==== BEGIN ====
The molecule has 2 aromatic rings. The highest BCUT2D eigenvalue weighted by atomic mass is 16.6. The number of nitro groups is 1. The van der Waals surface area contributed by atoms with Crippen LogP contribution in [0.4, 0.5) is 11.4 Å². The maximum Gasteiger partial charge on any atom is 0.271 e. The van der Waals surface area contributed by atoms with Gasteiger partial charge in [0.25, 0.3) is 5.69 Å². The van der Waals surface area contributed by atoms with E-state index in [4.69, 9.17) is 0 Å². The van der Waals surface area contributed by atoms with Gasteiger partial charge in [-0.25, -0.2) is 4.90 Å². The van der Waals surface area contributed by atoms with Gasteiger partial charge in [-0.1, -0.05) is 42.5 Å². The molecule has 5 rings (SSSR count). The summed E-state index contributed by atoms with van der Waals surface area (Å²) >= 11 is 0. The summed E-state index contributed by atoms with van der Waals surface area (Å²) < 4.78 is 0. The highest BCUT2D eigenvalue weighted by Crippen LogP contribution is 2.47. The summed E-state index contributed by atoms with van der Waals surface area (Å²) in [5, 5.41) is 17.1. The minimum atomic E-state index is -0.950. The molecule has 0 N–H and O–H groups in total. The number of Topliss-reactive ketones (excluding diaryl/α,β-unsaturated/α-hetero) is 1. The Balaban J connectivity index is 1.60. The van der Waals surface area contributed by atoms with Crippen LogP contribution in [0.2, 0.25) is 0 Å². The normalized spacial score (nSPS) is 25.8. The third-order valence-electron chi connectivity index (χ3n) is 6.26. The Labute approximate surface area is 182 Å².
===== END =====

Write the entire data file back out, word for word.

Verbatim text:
The molecule has 2 aromatic rings. The highest BCUT2D eigenvalue weighted by atomic mass is 16.6. The number of nitro groups is 1. The van der Waals surface area contributed by atoms with Crippen LogP contribution in [0.4, 0.5) is 11.4 Å². The maximum Gasteiger partial charge on any atom is 0.271 e. The van der Waals surface area contributed by atoms with Gasteiger partial charge in [0.25, 0.3) is 5.69 Å². The van der Waals surface area contributed by atoms with E-state index in [4.69, 9.17) is 0 Å². The van der Waals surface area contributed by atoms with Gasteiger partial charge in [-0.25, -0.2) is 4.90 Å². The van der Waals surface area contributed by atoms with Gasteiger partial charge in [-0.1, -0.05) is 42.5 Å². The molecule has 5 rings (SSSR count). The summed E-state index contributed by atoms with van der Waals surface area (Å²) >= 11 is 0. The summed E-state index contributed by atoms with van der Waals surface area (Å²) < 4.78 is 0. The highest BCUT2D eigenvalue weighted by Crippen LogP contribution is 2.47. The summed E-state index contributed by atoms with van der Waals surface area (Å²) in [5, 5.41) is 17.1. The minimum atomic E-state index is -0.950. The molecule has 0 N–H and O–H groups in total. The number of Topliss-reactive ketones (excluding diaryl/α,β-unsaturated/α-hetero) is 1. The Balaban J connectivity index is 1.60. The van der Waals surface area contributed by atoms with Crippen LogP contribution in [0.2, 0.25) is 0 Å². The normalized spacial score (nSPS) is 25.8. The third-order valence-electron chi connectivity index (χ3n) is 6.26. The Labute approximate surface area is 182 Å².